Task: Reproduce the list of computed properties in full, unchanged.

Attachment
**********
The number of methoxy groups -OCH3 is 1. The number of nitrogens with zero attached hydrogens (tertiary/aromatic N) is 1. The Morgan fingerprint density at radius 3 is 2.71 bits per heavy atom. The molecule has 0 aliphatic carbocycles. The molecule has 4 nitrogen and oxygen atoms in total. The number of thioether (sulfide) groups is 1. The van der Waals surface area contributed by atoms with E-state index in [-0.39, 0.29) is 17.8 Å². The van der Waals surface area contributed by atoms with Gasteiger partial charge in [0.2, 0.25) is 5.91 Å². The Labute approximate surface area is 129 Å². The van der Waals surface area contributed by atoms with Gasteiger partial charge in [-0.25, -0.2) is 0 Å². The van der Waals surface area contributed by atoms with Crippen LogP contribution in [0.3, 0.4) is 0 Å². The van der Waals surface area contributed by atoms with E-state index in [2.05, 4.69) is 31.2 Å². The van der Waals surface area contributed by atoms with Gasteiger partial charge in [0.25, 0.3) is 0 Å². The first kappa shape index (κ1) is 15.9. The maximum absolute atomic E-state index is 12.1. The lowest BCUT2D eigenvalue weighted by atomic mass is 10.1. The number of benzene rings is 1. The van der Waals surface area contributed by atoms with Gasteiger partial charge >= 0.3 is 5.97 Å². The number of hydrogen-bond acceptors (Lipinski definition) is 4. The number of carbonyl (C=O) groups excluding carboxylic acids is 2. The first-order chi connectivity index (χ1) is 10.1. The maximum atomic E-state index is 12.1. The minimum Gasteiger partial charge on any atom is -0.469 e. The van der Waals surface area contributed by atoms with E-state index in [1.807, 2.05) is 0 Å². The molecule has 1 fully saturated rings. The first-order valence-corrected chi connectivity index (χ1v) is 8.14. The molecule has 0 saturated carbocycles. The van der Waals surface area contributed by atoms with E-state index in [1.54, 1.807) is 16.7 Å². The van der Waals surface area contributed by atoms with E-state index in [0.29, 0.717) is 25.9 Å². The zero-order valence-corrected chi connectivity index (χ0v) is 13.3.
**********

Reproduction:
The number of methoxy groups -OCH3 is 1. The number of nitrogens with zero attached hydrogens (tertiary/aromatic N) is 1. The Morgan fingerprint density at radius 3 is 2.71 bits per heavy atom. The molecule has 0 aliphatic carbocycles. The molecule has 4 nitrogen and oxygen atoms in total. The number of thioether (sulfide) groups is 1. The van der Waals surface area contributed by atoms with E-state index in [-0.39, 0.29) is 17.8 Å². The van der Waals surface area contributed by atoms with Gasteiger partial charge in [0.2, 0.25) is 5.91 Å². The Labute approximate surface area is 129 Å². The van der Waals surface area contributed by atoms with Gasteiger partial charge in [-0.25, -0.2) is 0 Å². The van der Waals surface area contributed by atoms with Crippen LogP contribution in [0.3, 0.4) is 0 Å². The van der Waals surface area contributed by atoms with E-state index in [2.05, 4.69) is 31.2 Å². The van der Waals surface area contributed by atoms with Gasteiger partial charge in [0.25, 0.3) is 0 Å². The first kappa shape index (κ1) is 15.9. The maximum absolute atomic E-state index is 12.1. The lowest BCUT2D eigenvalue weighted by atomic mass is 10.1. The number of benzene rings is 1. The van der Waals surface area contributed by atoms with Gasteiger partial charge >= 0.3 is 5.97 Å². The number of hydrogen-bond acceptors (Lipinski definition) is 4. The number of carbonyl (C=O) groups excluding carboxylic acids is 2. The first-order chi connectivity index (χ1) is 10.1. The maximum atomic E-state index is 12.1. The minimum Gasteiger partial charge on any atom is -0.469 e. The van der Waals surface area contributed by atoms with E-state index in [1.807, 2.05) is 0 Å². The molecule has 1 fully saturated rings. The first-order valence-corrected chi connectivity index (χ1v) is 8.14. The molecule has 0 saturated carbocycles. The van der Waals surface area contributed by atoms with E-state index in [1.54, 1.807) is 16.7 Å². The van der Waals surface area contributed by atoms with E-state index in [0.29, 0.717) is 25.9 Å². The zero-order valence-corrected chi connectivity index (χ0v) is 13.3.